For those of you following me, you know I have been enamored with my iPad and determined to make it my primary device, as least while travelling and on the road for work. Last week, I was travelling and on the road, but not for work. I was an adult leader in a service trip with our youth group from church, aiding Hurricane Katrina victims (yes, they still need help) in Gulfport, MS. I took my iPad along so I could stay with touch with work, just in case something came up (well, that’s the story I am using, but really, I used it mostly for my music, books, and games). In any case, I had my iPad with me.
On the first day of our 5 days of work, we were assigned to clear a residential lot of overgrown vegetation, stumps, leaves, and the like. There will hills of fire ants which I pointed out to the kids and counseled them to stay clear. I had 6 kids with me who were eager to work in the 100 degree heat, but were overly (seemed to me) concerned about poison oak. They were convinced the front yard was covered in it. I kept telling them “No, it’s just ground cover”. But alas, they didn't believe me. When we took a water break and after we uncovered a snake (luckily, not a poisonous one) it occurred to me that I could educate them on a few things they don't see in the Boston suburbs.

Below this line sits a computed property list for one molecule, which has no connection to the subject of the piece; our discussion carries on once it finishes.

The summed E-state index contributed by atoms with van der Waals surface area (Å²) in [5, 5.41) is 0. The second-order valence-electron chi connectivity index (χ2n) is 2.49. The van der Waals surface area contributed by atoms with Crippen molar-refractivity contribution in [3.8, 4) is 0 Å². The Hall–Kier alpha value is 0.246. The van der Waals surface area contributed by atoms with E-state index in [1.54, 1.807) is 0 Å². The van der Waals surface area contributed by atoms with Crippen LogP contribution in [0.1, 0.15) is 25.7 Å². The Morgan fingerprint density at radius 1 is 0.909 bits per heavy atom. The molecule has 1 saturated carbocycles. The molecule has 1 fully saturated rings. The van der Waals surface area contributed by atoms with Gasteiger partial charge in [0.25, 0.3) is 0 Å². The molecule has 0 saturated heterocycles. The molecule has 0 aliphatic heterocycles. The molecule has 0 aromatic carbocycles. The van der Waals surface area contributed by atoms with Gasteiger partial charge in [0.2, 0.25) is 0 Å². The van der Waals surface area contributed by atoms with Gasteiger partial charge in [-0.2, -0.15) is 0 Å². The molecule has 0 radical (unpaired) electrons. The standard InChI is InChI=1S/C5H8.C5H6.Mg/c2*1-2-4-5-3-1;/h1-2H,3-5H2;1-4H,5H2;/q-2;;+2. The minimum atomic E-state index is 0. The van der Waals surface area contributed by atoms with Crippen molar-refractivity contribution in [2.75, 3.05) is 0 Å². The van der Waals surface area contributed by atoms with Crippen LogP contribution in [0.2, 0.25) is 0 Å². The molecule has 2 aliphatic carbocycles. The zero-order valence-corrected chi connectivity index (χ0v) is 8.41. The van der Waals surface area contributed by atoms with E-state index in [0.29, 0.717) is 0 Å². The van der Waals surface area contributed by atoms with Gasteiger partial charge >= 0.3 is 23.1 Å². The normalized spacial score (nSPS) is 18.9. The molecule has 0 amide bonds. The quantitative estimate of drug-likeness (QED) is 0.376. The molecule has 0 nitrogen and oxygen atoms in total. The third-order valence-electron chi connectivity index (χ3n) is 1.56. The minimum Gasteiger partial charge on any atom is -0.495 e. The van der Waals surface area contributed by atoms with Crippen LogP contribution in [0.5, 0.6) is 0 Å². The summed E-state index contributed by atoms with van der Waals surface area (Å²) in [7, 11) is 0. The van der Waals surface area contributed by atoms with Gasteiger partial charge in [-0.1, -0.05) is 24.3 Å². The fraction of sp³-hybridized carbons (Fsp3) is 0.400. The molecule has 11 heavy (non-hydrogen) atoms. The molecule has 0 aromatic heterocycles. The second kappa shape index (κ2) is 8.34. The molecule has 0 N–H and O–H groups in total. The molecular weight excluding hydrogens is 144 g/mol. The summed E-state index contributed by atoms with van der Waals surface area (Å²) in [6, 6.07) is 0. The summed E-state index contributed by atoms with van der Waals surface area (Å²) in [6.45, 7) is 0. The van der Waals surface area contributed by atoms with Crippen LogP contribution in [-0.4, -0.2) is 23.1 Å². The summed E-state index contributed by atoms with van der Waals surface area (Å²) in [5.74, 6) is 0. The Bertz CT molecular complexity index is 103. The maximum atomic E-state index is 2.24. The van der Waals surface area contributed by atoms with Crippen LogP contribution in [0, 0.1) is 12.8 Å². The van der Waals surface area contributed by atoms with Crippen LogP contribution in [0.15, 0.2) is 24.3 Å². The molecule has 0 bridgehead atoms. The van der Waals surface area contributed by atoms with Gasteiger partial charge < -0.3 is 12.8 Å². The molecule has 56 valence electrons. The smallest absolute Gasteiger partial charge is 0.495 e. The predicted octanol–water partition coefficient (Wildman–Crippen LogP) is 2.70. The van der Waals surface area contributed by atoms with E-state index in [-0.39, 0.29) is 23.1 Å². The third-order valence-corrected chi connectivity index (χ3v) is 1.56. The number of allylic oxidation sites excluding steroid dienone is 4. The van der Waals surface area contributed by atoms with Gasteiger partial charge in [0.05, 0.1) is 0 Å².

And you know what happens here…I quickly turn on the iPad and was able to show them what poison oak looked like (and of course, prove I was right) as well as pictures of copperheads, rattlesnakes, and water moccasins. When we returned to the church where we were living for the week, I made a note in my journal: these are things we need to teach the kids.
Note to self: next year, in addition to the Brainshark I sent to the parents on logistics, we need to create some Brainsharks on other important information as well. With 118 people on this trip, it will go a long way to not only setting expectations about the trip but also preparing everyone for an environment that is very different than the one we live in on a daily basis. And perhaps even create a herpetologist or two!